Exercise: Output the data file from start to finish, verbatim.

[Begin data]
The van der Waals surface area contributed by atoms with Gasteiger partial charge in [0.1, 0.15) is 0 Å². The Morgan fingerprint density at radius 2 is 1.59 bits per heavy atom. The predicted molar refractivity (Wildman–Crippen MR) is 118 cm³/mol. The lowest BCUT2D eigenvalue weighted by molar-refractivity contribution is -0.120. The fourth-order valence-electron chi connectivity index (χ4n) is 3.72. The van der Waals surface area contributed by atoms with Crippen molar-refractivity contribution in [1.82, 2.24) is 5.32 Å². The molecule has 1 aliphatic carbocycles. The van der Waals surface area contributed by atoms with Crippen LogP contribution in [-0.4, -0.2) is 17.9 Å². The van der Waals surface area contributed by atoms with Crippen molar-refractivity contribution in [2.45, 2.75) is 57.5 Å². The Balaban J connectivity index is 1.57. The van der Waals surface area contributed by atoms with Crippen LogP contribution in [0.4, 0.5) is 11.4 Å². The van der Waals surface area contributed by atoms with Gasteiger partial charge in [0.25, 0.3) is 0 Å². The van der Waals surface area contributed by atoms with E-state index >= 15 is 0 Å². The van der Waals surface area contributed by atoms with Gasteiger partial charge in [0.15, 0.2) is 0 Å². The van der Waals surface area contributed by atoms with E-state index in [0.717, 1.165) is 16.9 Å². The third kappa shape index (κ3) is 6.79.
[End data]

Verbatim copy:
The van der Waals surface area contributed by atoms with Gasteiger partial charge in [0.1, 0.15) is 0 Å². The Morgan fingerprint density at radius 2 is 1.59 bits per heavy atom. The predicted molar refractivity (Wildman–Crippen MR) is 118 cm³/mol. The lowest BCUT2D eigenvalue weighted by molar-refractivity contribution is -0.120. The fourth-order valence-electron chi connectivity index (χ4n) is 3.72. The van der Waals surface area contributed by atoms with Crippen molar-refractivity contribution in [1.82, 2.24) is 5.32 Å². The molecule has 1 aliphatic carbocycles. The van der Waals surface area contributed by atoms with Crippen LogP contribution in [-0.4, -0.2) is 17.9 Å². The van der Waals surface area contributed by atoms with Crippen molar-refractivity contribution in [2.45, 2.75) is 57.5 Å². The Balaban J connectivity index is 1.57. The van der Waals surface area contributed by atoms with Crippen LogP contribution in [0.4, 0.5) is 11.4 Å². The van der Waals surface area contributed by atoms with Gasteiger partial charge in [0.25, 0.3) is 0 Å². The van der Waals surface area contributed by atoms with E-state index >= 15 is 0 Å². The van der Waals surface area contributed by atoms with Gasteiger partial charge in [0.15, 0.2) is 0 Å². The van der Waals surface area contributed by atoms with E-state index in [0.717, 1.165) is 16.9 Å². The third kappa shape index (κ3) is 6.79.